Branker's signature of a release on June 8, 1995 was knowing and voluntary under the totality of the circumstances test established by the Second Circuit, and therefore bars her action under the NYCHRL, NYSHRL and her claim for intentional infliction of emotional distress. An evaluation of whether the execution of a release was knowing and voluntary involves the following non-exhaustive list of factors:
(1) the plaintiff's education and business experience, (2) the amount of time the plaintiff had possession of or access to the agreement before signing it, (3) the role of plaintiff in deciding the terms of the agreement, (4) the clarity of the agreement, (5) whether the plaintiff was represented by or consulted with an attorney, and (6) whether the consideration given in exchange for the waiver exceeds employee benefits to which the employer was already entitled by contract or law ... [(7)] whether [the] employer encourages or discourages and employee's consultation with an attorney, and [(8)] whether the employee had a fair opportunity to do so.
Bormann v. A.T.&T Communications Inc., 875 F.2d 399, 402 (2d Cir. 1989); Julian v. New York City Transit Authority, 857 F. Supp. 242, 248 (E.D.N.Y. 1994), aff'd mem., 52 F.3d 312 (2d Cir. 1995) (discrimination claims dismissed where release was clear, employee was represented by attorney and employee received additional consideration); Evans v. Waldorf-Astoria Corp., 827 F. Supp. 911, 913 (E.D.N.Y. 1993), aff'd, 33 F.3d 49 (2d Cir. 1994) (employer granted summary judgment where "undisputed facts . . . point clearly to plaintiff's knowing waiver of her right to sue"); Fay v. Petersen Publishing Co., 1990 U.S. Dist. LEXIS 5917, 52 Fair Empl. Prac. Cas. (BNA) 1531, 53 Empl. Prac. Dec. (CCH) P39,992 (S.D.N.Y. May 17, 1990) (age discrimination claim dismissed where no deadline set for plaintiff to sign release, plaintiff demanded and received extra consideration, language was unambiguous and plaintiff consulted attorney, although it was unclear whether defendant encouraged plaintiff to do so).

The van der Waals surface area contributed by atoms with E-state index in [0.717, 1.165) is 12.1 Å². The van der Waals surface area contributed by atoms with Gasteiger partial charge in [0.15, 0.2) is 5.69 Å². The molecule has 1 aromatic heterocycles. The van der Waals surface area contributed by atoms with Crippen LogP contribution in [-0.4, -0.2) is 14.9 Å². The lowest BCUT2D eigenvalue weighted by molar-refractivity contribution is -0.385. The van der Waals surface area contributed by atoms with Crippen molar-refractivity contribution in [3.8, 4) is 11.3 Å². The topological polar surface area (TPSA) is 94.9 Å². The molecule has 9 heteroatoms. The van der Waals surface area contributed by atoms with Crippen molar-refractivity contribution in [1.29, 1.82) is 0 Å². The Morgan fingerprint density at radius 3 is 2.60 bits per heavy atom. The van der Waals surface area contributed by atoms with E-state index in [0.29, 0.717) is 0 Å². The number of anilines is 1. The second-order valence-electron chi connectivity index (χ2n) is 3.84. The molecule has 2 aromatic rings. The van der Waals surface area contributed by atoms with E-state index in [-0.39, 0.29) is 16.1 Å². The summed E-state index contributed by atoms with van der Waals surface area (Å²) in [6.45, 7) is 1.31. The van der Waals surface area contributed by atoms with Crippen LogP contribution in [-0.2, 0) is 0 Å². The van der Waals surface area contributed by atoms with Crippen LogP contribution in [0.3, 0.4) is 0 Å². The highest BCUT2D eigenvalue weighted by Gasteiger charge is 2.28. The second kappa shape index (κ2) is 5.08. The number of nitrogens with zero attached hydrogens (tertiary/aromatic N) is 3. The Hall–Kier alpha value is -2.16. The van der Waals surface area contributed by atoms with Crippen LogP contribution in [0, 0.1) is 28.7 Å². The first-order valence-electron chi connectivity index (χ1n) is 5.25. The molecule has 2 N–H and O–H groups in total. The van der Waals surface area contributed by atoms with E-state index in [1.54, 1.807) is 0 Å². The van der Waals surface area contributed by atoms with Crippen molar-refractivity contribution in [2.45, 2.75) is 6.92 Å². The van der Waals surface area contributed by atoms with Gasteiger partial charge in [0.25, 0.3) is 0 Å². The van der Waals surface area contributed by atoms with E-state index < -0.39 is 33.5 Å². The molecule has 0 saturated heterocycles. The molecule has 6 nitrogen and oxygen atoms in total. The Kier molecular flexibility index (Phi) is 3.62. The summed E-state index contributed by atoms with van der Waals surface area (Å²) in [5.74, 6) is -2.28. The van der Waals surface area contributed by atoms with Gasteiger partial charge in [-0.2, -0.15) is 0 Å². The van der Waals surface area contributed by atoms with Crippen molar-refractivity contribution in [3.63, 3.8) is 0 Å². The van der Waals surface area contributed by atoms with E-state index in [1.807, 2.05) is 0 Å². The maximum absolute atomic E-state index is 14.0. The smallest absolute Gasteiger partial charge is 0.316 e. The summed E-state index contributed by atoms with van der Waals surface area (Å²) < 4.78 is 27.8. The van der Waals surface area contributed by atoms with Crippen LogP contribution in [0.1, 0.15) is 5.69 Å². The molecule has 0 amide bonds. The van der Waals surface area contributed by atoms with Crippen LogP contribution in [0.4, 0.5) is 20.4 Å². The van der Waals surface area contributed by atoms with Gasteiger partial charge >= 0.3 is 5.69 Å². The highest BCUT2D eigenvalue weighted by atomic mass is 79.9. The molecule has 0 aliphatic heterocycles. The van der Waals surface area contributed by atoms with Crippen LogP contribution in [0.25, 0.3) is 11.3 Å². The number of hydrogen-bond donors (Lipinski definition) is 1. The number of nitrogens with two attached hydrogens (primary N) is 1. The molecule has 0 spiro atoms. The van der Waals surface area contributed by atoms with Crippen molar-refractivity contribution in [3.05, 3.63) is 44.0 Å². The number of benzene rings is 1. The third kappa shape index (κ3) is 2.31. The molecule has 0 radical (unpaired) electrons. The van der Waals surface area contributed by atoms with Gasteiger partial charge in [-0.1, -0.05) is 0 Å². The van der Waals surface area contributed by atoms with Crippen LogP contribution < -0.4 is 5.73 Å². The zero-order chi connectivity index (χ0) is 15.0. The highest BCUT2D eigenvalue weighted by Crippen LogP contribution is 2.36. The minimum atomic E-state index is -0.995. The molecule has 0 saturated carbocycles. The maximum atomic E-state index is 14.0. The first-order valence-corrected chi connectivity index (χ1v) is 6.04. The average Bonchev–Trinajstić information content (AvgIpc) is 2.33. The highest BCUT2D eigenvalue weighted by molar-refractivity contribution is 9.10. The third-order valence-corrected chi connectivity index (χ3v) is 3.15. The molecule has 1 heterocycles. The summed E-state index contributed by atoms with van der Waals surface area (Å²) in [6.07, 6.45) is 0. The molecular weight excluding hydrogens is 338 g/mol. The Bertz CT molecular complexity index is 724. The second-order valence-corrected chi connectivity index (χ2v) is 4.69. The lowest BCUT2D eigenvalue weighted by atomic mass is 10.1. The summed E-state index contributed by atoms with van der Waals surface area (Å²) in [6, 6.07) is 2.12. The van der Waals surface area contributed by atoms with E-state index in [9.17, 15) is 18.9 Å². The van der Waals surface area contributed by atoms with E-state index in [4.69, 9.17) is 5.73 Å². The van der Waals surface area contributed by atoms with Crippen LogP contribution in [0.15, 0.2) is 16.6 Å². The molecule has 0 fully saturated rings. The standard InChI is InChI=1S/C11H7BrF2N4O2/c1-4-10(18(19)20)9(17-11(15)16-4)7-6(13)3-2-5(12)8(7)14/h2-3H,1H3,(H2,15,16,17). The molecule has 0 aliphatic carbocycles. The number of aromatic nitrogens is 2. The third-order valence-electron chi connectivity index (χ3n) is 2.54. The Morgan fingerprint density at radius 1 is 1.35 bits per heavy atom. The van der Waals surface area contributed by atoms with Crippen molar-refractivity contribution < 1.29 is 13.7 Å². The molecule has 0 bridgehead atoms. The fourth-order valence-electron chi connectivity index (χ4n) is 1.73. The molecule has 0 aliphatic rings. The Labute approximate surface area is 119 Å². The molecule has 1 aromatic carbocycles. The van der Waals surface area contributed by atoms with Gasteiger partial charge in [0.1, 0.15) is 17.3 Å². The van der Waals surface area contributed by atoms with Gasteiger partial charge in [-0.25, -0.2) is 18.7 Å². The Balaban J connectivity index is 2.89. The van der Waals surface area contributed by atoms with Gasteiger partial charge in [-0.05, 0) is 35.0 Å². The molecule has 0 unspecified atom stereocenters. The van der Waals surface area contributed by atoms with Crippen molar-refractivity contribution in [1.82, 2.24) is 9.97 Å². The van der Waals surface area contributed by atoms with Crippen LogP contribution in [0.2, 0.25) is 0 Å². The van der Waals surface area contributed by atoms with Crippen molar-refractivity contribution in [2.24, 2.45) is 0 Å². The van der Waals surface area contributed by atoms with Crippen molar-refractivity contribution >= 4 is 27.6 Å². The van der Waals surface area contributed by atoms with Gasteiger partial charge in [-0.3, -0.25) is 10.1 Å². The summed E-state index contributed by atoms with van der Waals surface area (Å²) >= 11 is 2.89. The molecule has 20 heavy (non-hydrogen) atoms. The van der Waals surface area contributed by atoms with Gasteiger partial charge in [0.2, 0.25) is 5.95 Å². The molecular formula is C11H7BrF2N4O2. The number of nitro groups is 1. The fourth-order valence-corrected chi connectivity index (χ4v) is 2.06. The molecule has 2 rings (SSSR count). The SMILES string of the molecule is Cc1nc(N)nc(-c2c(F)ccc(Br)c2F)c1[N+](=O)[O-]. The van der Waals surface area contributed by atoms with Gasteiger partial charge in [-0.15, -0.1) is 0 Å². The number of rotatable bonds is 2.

The balance of the factors set forth by the Second Circuit support the validity of the release. Branker is an educated and sophisticated woman, with experience in reviewing legal language derived from her employment as a secretary at a law firm prior to working at Pfizer, and her involvement in two earlier lawsuits, one in which she was a litigant pro se and obtained a refund of her security deposit, another, still pending, in which she applied for a patent. Branker had possession of the release form for forty-five days, from April 24 to June 8, 1995. This period appears to be sufficient for her to have read and digested its contents, consulted advisors and obtained counsel, particularly because the release is written in clear, understandable language. The first paragraph of the release states:
In consideration of and in exchange for the agreement of Pfizer Inc. (Pfizer) to pay me the equivalent of an additional two week's pay and for other good and valuable consideration, the receipt of which is hereby acknowledged, I ... agree to release and forever discharge Pfizer ... from any and all claims that I may have ... This includes, without limitation, any facts or circumstances arising out of or in any way connected with or relating to my employment or its termination, including but not limited to ... violation of the Civil Rights Act of 1966, as amended, the Civil Rights Act of 1964, as amended, the Civil Rights Act of 1991, the Age Discrimination in Employment Act of 1967, as amended, the Americans with Disabilities Act of 1990, or any other federal, state or municipal statute, ordinance or the common law relating to employment or employment discrimination ... and I expressly waive any and all remedies that may be available thereunder.